Giving Information

This exercise asked me to find some examples of information graphics and examine the way they are designed and what decisions the designer made. I then needed to create a graphic that described my immediate surroundings.

The Oxford Dictionary describes an infographic simply as

“a visual image, such as a chart or diagram, used to represent information and data”

Infographics have existed since the 17th century but it wasn’t until the 20th century and the widespread developments of newspaper printing that they gained in popularity as a form of content marketing. Their transition into the digital format has seen them utilised as a tool for visualising data rich content in a visually engaging way to educate, inform and build brand awareness. The artistic representation of data can often serve to simplify a complicated subject and make it more accessible. In addition to charts and diagrams a number of different elements can be included in an infographic, examples being pictures, narrative, timelines and check-lists. Infographics have proved an extremely effective way of engaging people on social media platforms and the most successful have a strong visual impact that precisely displays information in a rational way, often breaking it down into its core components.

Information can be categorised in many different ways and depending on the type of data to be communicated, a designer will make different choices as to the style of an infographic. Information can be represented chronologically, alphabetically, geographically, categorically, and hierarchically using different artistic elements. There are a number of types of infographic, each being suited to communicating a different type of information. Below are some examples which I particularly liked.



This is an example of a timeline infographic and I think the designer has chosen to represent this information in this manner as it is very effective for telling a story in a chronological order. There are many data points and they describe the development of the Xmen characters and movies across almost 200 years.



Maslov’s hierarchy of needs is a perfect example of data which needs to be organised and most effectively represented according levels of importance. The designer here has used a pyramid shape to act as a visual guide for comparing different levels of information and it works very successfully at leading the eye and communicating the concepts of a complicated theory.



The designer of this infographic has used numbered stages to describe how to tap a watermelon. These ‘how to’ infographics are best suited to visually describing a procedure and sharing information that can be split into very definable steps.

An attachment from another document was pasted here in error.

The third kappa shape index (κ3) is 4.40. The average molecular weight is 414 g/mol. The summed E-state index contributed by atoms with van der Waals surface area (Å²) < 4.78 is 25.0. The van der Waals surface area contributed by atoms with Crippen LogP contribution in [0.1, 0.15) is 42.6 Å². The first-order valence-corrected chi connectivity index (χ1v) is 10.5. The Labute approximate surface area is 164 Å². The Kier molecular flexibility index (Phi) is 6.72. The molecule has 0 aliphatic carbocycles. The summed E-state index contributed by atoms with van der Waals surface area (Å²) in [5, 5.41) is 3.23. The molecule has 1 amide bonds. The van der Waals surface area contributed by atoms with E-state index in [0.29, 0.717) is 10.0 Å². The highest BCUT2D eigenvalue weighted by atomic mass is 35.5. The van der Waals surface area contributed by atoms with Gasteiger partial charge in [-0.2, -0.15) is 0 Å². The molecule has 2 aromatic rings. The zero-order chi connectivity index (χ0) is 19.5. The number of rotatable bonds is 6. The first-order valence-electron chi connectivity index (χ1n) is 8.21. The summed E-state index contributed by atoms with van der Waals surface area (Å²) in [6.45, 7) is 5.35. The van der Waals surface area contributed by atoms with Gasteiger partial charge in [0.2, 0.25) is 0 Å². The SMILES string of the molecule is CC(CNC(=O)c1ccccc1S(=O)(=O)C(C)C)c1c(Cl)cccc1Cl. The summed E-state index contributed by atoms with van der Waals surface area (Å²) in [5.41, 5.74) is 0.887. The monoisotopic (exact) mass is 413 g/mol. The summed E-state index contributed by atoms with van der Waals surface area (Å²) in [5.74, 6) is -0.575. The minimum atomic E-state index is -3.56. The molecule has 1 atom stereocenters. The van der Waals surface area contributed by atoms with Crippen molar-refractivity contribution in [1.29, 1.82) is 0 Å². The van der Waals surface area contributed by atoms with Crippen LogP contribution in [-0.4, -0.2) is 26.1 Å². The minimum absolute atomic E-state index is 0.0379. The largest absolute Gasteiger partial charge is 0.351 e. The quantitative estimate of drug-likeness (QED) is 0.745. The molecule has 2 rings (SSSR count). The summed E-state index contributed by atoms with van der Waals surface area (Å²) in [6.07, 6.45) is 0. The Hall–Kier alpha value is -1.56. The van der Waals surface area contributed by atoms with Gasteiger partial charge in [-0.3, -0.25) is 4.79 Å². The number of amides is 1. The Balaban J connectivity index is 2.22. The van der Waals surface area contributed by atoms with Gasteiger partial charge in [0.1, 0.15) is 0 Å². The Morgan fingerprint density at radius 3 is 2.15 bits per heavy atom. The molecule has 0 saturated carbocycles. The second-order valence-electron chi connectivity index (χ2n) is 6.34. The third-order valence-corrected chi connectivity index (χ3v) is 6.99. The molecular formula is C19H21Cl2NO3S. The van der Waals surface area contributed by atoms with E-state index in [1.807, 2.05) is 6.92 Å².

The purpose of this infographic is to compare the London and New York subways. The designer has split the page in half and displayed the opposing information in alignment so that it is easily identifiable what two pieces of data are to be compared. Comparison infographics can be used to compare products, ideas, people and events.

Other common types of infographic include those which communicate trends across a region and global statistics, often using maps with icons and colours and those which employ the use of a combination of different elements, including text and photos to communicate and share a wider range of information.

I decided to design an infographic to describe the layout of my flat. I made a few notes about the type of information I could include:

  • Layout
  • Size of rooms
  • Number of rooms
  • Location of doors and windows
  • Colour schemes
  • Where the furniture is located
  • What the rooms look like
  • Room type

I began by drawing a scaled aerial floor plan of my flat which is 2% of the actual size.

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I then decided to create quite a simple infographic which gave the basic information about the layout and the size of the rooms. I used colour primarily to communicate the different types of room and provided a key which was easy for people to understand. I think this design is effective for sharing basic information and even without including the doors and windows in the key I think that the different colours show where these elements are without confusion.

for website

I then decided to try a second version of the infographic. I wanted to share more information and because the layout of a flat can include both the 2D dimensions of the square footage and the configuration of the furniture within each room I decided to use a photographic style of infographic. This allowed me to combine both the statistical data and the visual information I wanted to represent. I used some free home design software called Room Sketcher online at to re-draw the layout of the flat and included the basic layout of furniture in each room.

Screen Shot 2017-06-12 at 15.21.24.png

I then added photographs that I had taken to make the graphic more visually appealing and interesting.

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